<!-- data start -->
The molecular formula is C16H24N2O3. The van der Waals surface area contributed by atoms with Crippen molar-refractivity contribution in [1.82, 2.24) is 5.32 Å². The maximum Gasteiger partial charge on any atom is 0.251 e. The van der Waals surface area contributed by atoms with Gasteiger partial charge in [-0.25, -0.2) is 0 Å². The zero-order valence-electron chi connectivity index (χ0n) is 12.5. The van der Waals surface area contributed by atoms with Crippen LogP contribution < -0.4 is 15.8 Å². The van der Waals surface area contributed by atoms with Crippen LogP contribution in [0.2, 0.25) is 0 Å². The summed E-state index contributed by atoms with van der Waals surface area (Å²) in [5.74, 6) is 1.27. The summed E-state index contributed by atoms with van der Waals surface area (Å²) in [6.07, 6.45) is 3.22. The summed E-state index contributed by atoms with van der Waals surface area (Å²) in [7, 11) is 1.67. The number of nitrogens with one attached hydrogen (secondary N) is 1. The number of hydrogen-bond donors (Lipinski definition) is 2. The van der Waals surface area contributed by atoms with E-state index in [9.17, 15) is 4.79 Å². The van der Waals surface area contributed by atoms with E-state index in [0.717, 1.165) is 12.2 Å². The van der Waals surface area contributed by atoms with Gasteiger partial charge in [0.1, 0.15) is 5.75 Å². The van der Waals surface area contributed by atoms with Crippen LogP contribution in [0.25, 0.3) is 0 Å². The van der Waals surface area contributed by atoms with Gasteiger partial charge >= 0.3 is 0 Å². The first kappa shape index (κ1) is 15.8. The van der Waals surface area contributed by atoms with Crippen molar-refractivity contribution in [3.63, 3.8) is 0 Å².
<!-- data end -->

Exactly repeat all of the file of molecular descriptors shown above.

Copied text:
The molecular formula is C16H24N2O3. The van der Waals surface area contributed by atoms with Crippen molar-refractivity contribution in [1.82, 2.24) is 5.32 Å². The maximum Gasteiger partial charge on any atom is 0.251 e. The van der Waals surface area contributed by atoms with Gasteiger partial charge in [-0.25, -0.2) is 0 Å². The zero-order valence-electron chi connectivity index (χ0n) is 12.5. The van der Waals surface area contributed by atoms with Crippen LogP contribution < -0.4 is 15.8 Å². The van der Waals surface area contributed by atoms with Crippen LogP contribution in [0.2, 0.25) is 0 Å². The summed E-state index contributed by atoms with van der Waals surface area (Å²) in [5.74, 6) is 1.27. The summed E-state index contributed by atoms with van der Waals surface area (Å²) in [6.07, 6.45) is 3.22. The summed E-state index contributed by atoms with van der Waals surface area (Å²) in [7, 11) is 1.67. The number of nitrogens with one attached hydrogen (secondary N) is 1. The number of hydrogen-bond donors (Lipinski definition) is 2. The van der Waals surface area contributed by atoms with E-state index in [9.17, 15) is 4.79 Å². The van der Waals surface area contributed by atoms with E-state index in [0.717, 1.165) is 12.2 Å². The van der Waals surface area contributed by atoms with Gasteiger partial charge in [0.1, 0.15) is 5.75 Å². The van der Waals surface area contributed by atoms with Crippen LogP contribution in [0.25, 0.3) is 0 Å². The van der Waals surface area contributed by atoms with Gasteiger partial charge >= 0.3 is 0 Å². The first kappa shape index (κ1) is 15.8. The van der Waals surface area contributed by atoms with Crippen molar-refractivity contribution in [3.63, 3.8) is 0 Å².